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groggydog

How important is the use of a wet palette for a beginner?

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1 hour ago, Darth Lupine said:

I've been painting minis for decades, literally, and I've never once felt the need or used a wet palette.

That's the point , neither did I , didn't see much point to it myself, but I've switched to preferring it, but to be honest it is far from necessary and won't make me a better painter, the only thing that did IMO was practice, and having, at the very least a half decent brush suitable for the job. I now use Windsor &Newton series 7 but I can get similar or equal results with Army Painter brushes , again it's a comfort thing I find it easier to use W&N because the brushes retain their stiffness, the paint flows better but I can still do the same with a little more effort with a "lesser" brush . So given a choice of wet pallet or technique and experience, give me the latter anyday.

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I find it helps with thinning paints and keeping mixes consistent. I have got subtler with transitions since using one, but I’d suggest that is also partly due to my developed knowledge and skill.

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I'm thinking I need one badly. I live in Colorado and it's pretty **** dry. My paints are drying out before I can even finish one section of a mini. Could be the citadel palette paper though. Maybe it's a scheme to make you buy more paints. :P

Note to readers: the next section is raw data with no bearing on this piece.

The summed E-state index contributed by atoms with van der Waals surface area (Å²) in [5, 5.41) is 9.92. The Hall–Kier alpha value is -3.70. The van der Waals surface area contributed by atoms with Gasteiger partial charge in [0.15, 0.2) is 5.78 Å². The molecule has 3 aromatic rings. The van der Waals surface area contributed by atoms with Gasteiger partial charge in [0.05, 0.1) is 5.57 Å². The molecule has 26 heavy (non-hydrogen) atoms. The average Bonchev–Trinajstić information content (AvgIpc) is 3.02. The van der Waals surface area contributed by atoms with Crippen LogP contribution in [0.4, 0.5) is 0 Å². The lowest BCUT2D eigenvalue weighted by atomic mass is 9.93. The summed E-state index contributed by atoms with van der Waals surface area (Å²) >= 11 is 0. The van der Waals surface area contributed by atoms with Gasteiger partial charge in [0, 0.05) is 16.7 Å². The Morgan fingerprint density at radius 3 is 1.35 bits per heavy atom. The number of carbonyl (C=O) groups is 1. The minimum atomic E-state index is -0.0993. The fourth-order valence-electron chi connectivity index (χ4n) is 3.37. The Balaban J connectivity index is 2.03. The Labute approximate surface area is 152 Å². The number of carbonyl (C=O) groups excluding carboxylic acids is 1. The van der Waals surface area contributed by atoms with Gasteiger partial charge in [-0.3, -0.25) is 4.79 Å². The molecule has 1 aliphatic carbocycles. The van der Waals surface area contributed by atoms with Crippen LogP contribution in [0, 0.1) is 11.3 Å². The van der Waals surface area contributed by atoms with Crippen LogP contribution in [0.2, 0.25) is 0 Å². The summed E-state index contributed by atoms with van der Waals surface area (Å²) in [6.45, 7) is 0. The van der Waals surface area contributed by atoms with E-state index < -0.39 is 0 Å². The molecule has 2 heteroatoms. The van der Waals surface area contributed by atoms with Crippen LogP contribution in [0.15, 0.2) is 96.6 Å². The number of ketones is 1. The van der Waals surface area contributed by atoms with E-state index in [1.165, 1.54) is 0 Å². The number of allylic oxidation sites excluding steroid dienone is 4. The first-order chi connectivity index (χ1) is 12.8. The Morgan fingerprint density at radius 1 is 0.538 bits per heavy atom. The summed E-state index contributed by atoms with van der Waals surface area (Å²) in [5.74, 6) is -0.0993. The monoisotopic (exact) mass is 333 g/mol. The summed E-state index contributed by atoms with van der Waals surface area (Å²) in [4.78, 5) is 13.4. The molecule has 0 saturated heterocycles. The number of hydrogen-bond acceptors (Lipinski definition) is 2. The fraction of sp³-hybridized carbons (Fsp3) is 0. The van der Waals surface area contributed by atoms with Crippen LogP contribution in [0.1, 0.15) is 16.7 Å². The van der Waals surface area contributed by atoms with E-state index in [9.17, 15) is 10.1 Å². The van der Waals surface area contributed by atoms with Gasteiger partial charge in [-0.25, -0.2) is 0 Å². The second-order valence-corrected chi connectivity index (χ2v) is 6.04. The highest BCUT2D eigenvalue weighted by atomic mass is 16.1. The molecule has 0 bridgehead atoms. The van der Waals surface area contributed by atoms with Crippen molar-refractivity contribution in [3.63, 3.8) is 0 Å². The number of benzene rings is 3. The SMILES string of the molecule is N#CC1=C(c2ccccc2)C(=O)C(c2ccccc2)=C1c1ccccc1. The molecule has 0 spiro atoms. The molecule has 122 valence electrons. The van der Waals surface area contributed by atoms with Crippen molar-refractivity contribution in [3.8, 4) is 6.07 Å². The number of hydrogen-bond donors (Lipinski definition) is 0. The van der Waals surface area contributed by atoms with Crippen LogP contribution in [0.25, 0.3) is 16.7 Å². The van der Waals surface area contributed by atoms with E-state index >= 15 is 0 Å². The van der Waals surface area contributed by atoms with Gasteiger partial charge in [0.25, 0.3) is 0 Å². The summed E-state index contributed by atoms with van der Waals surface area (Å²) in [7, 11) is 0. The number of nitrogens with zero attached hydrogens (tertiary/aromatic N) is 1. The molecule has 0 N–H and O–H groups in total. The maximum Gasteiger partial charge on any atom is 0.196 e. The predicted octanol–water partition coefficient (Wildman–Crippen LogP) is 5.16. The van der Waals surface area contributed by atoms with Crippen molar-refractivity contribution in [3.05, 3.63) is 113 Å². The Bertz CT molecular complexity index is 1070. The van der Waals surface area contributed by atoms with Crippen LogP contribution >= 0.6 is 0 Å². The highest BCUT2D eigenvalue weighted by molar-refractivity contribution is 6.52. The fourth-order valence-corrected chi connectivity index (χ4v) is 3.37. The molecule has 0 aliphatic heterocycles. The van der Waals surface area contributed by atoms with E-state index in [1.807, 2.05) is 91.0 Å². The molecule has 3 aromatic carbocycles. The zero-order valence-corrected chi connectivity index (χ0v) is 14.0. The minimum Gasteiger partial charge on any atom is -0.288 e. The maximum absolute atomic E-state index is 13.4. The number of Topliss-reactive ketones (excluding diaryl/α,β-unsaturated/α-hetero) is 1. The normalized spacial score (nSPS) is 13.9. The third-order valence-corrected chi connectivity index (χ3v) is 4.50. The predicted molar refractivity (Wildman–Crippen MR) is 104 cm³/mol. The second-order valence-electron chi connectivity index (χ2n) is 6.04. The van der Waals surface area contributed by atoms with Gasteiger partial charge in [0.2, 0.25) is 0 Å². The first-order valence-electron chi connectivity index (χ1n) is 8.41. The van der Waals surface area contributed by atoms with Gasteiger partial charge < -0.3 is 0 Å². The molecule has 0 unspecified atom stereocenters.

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I'm a beginner and I use a wet palette every time I paint.  I live in AZ, and it's dry as **** here.  

I make my own, and this formula works like a dream:

1. Grab a tupperware container

2. take 2 paper towels and stack them

3. Cut out a single piece of parchment paper from the kitchen.  Make sure it's PARCHMENT paper and not wax paper.

4. Add enough water to wet through the paper towels, and add the parchment paper on top.

5.  Experience hours of non-dried out acrylic paint.  Seal back up when done, and I've gotten a full weekend out of my paints.  #YOLO

Edited by rossljensen

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People (especially on the internet) say you HAVE to do a lot of things that you absolutely don’t HAVE to do, but you might like.  I am a beginner and I have recently started using a wet palette.  I like it and will probably keep using it.  It certainly has not improved my painting any but it has improved my experience for the most part.

The advantage, obviously, is that you can keep the paint wet and ready longer and have a more constant consistency over time.  Since I have kids this is really useful.  I can walk away for ten minutes and don’t have to come back and re do my paint preparations.  Even go eat a meal and come back.  This is great for paint right from the jar but super for colors you have mixed - especially if you want the same mixed color across multiple models or for multiple steps in the painting process, although there is a caveat I will get to below.  You will hear people claim they can keep their paints in the pallet for a week, but in my hands after even a few hours the top starts to dry out and then you are fussing with inconsistency etc and it’s easier just to start over.  It’s quite dry in my house now but it will be very humid in the summer so maybe this will change.